Wild Kopi Luwak, the World’s Most Exclusive Coffee, Sustainably Sourced From Sumatra, Indonesia (100gr / 3.5oz)
- 100 grams (3.5 oz) whole bean Kopi Luwak (wild civet) coffee, sustainably collected by a small organic farmer’s cooperative in North Sumatra, Indonesia.
- Noticeably not bitter, intensely aromatic and have a complex flavor profile.
- Great gift for the coffee connoisseurs.
- Proceeds go towards education and vocation training for the people of Lintong Nihuta, North Sumatra, Indonesia.
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NOTE: To the reviewers who are voicing concerns about how we source our coffee. We take sustainability and anti-cruelty seriously and no animals are harmed in the production of our coffee. Please let us know if you have any questions or would like to visit our farming co-op! We are happy to answer them, but please don't post pictures of cruelty to animals that are not taken from our farms.
Kopi luwak coffee is noticeably not bitter. It is intensely aromatic and have a complex flavor profile. Everything that is wrong about normal coffee is right in this. The Humbang Cooperative's main business is selling regular coffee at the local market but they also make a small quantity of Kopi Luwak each harvest. We cut out layers of middlemen by bringing it directly from Indonesia - so we are able to offer this coffee at half of the market price. The farmers of Humbang Cooperative are generational smallholder farmers, and true shepherd of their land. Their practices are completely sustainable and for their Kopi Luwak coffee beans, the farmers do not come in contact with the animal at all. The coop also extends a warm welcome to all of you coffee connoisseurs to visit their plantation to see for yourself. :) Have a taste at the world's most expensive coffee, a creation that was awarded the Nobel prize and mentioned in the movie "The Bucket List". Our proceeds go toward education and vocational training for the people of Lintong Nihuta - Humbang Hasundutan - North Sumatra, Indonesia.
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100% Wild Kopi Luwak Arabica
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Before delving into a description of the taste profile, I want to make one thing pretty clear to the manufacturer of this particular coffee. And that is if you are going to advertise on the package that there is 100 grams of Kopi Luwak coffee in the package, there better damn well be 100 grams of coffee in the package. At just over $100 a pound, I made darn sure to accurately measure the amount of coffee that was in the bag, and my scale read exactly 84 grams. Guess what the packaging weighed? Yep! 16 grams. Consider me pissed that I received 16% less of this exorbitantly priced gourmet product than was promised.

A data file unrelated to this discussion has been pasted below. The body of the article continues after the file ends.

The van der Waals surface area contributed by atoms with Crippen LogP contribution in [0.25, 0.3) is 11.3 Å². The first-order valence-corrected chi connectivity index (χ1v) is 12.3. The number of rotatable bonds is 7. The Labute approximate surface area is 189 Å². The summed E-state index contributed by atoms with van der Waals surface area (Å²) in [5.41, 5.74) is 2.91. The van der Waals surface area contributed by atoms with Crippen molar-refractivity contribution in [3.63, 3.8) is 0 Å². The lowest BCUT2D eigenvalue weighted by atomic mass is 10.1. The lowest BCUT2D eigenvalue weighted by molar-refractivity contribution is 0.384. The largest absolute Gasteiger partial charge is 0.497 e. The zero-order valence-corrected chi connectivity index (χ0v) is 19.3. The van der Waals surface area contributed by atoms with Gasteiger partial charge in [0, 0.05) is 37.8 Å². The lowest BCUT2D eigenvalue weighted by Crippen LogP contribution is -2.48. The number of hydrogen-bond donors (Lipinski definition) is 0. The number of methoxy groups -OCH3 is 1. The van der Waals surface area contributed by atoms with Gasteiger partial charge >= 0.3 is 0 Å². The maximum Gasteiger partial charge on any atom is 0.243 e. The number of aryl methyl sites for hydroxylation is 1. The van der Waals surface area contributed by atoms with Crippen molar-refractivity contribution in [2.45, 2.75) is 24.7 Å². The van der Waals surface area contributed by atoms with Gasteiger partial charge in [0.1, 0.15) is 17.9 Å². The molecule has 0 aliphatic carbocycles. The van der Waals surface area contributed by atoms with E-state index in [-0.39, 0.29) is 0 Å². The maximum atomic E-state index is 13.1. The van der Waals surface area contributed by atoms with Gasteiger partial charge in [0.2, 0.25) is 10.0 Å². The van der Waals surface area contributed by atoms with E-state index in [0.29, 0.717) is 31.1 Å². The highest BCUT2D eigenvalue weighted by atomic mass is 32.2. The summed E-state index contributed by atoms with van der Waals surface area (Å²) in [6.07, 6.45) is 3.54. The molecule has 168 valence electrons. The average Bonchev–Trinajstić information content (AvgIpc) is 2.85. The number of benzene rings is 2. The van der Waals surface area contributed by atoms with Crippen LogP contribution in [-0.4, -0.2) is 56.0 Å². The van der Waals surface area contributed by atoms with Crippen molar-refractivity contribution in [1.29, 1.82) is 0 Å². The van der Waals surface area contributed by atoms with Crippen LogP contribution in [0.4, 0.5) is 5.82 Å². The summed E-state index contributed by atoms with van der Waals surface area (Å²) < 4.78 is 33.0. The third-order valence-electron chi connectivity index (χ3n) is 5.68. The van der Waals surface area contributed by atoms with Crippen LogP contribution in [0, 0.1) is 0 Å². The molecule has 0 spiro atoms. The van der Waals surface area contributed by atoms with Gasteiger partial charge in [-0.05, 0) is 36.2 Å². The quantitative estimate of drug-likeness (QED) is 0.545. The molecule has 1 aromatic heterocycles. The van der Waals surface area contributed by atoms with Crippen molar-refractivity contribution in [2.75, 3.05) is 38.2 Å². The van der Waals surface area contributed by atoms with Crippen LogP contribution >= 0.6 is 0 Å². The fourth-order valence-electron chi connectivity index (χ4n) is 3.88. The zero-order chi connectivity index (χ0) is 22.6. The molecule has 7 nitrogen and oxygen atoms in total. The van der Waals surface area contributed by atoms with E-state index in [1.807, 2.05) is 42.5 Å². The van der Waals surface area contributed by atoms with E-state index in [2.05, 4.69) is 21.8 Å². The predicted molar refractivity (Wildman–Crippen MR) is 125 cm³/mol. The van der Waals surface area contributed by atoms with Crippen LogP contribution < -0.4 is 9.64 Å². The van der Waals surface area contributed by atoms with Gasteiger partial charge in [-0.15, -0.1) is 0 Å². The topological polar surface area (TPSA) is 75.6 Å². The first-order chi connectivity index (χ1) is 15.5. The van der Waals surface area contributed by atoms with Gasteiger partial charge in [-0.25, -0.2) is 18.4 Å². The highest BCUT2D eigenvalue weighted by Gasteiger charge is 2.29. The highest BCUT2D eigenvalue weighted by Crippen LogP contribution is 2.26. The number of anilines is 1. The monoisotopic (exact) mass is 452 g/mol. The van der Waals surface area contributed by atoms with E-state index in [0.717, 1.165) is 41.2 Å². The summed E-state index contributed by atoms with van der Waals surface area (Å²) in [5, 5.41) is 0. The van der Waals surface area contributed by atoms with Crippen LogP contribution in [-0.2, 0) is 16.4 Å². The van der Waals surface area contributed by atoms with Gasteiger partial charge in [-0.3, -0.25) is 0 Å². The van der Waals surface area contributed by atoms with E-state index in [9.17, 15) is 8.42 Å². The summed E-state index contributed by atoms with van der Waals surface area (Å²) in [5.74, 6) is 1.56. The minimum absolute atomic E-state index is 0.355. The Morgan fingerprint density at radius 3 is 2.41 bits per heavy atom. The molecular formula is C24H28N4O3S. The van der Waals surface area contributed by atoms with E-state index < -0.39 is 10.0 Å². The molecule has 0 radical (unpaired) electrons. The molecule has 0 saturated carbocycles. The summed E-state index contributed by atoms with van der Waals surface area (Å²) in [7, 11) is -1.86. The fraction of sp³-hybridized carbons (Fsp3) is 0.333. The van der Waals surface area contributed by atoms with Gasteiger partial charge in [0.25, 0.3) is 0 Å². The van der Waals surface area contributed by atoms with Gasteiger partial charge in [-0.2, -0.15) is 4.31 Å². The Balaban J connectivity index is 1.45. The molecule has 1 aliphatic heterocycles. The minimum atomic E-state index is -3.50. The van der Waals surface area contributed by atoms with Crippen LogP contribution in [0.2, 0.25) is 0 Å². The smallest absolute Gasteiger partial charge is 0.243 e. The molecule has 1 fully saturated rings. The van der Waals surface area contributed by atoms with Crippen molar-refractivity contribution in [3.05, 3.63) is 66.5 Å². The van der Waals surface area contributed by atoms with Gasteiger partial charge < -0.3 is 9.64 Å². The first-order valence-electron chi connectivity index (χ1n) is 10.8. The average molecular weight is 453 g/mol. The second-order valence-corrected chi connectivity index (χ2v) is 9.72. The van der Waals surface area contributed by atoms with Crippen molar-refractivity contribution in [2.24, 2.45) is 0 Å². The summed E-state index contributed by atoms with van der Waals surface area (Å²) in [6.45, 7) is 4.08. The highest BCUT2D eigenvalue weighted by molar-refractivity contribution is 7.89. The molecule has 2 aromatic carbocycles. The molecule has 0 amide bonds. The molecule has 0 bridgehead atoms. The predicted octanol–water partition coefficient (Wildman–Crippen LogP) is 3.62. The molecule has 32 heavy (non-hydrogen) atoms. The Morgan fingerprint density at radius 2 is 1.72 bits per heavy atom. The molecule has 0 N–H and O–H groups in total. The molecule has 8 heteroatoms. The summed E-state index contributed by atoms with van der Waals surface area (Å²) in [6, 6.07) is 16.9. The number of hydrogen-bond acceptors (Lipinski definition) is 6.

But I digress - on to the coffee. The packaging indicates that the coffee contained therein has a noticeably low acidity, with a nearly floral taste profile. Unlike the weight indicator, that description largely proved to be accurate when I brewed multiple cups of coffee according to the directions printed on the bag. Specifically, I used a Baratzo Vario grinder to relatively coarsely grind the beans. I added 25 grams of grounds to an Espro french press along with 5oz of spring water heated to exactly 203 degrees Fahrenheit. The mixture was stirred and allowed to steep for four minutes, after which it was filtered using the built in filters in the french press. The resulting extract had a deep chocolate brown color which was only slightly transparent, with only a few extremely fine grains of coffee grounds present. The aroma was pleasant though not overly strong and, while I hate to say this, was not exceptionally different from any other type of run of the mill coffee I have smelled. The taste profile was noticeably non-acidic, and the brew had a nice velvety mouth feel that I though was somewhat unusual for coffee. The flavor was only mildly bitter, with some earthy overtones.
All in all - a pretty nice cup of coffee.
Now comes the big question - is this stuff worth more than $100 a pound? In my opinion (as an Educated Coffee Connoisseur), the answer is a polite but firm, no. The coffee has a nice flavor profile, but that profile is simply not unique or interesting enough to warrant spending a large amount of money to obtain, in my opinion. Apart from the noticeable lack of acidity, there is nothing to make this coffee "pop" or standout relative to other high end (but far more reasonably priced) coffees I have tasted. Put differently, it just lacks that certain Je ne sais quoi.